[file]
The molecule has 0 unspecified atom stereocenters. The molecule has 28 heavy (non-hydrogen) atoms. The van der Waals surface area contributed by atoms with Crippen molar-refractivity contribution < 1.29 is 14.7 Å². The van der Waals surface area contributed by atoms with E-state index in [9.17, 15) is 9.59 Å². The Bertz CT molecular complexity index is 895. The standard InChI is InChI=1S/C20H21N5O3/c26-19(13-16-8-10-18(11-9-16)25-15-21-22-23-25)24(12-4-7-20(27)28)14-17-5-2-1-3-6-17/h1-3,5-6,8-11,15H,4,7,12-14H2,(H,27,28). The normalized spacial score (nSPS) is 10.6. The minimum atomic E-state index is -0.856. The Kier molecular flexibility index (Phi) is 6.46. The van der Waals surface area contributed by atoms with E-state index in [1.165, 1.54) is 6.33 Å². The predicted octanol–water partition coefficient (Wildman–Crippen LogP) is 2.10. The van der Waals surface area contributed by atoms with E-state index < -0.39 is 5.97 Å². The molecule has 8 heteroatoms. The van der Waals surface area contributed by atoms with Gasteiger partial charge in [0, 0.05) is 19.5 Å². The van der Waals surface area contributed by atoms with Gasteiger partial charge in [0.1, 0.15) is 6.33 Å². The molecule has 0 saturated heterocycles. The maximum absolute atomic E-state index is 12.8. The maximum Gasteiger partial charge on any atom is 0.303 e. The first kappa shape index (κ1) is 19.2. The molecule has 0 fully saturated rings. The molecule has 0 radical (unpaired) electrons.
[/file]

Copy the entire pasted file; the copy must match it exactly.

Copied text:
The molecule has 0 unspecified atom stereocenters. The molecule has 28 heavy (non-hydrogen) atoms. The van der Waals surface area contributed by atoms with Crippen molar-refractivity contribution < 1.29 is 14.7 Å². The van der Waals surface area contributed by atoms with E-state index in [9.17, 15) is 9.59 Å². The Bertz CT molecular complexity index is 895. The standard InChI is InChI=1S/C20H21N5O3/c26-19(13-16-8-10-18(11-9-16)25-15-21-22-23-25)24(12-4-7-20(27)28)14-17-5-2-1-3-6-17/h1-3,5-6,8-11,15H,4,7,12-14H2,(H,27,28). The normalized spacial score (nSPS) is 10.6. The minimum atomic E-state index is -0.856. The Kier molecular flexibility index (Phi) is 6.46. The van der Waals surface area contributed by atoms with E-state index in [1.165, 1.54) is 6.33 Å². The predicted octanol–water partition coefficient (Wildman–Crippen LogP) is 2.10. The van der Waals surface area contributed by atoms with E-state index < -0.39 is 5.97 Å². The molecule has 8 heteroatoms. The van der Waals surface area contributed by atoms with Gasteiger partial charge in [0, 0.05) is 19.5 Å². The van der Waals surface area contributed by atoms with Gasteiger partial charge in [0.1, 0.15) is 6.33 Å². The molecule has 0 saturated heterocycles. The maximum absolute atomic E-state index is 12.8. The maximum Gasteiger partial charge on any atom is 0.303 e. The first kappa shape index (κ1) is 19.2. The molecule has 0 fully saturated rings. The molecule has 0 radical (unpaired) electrons.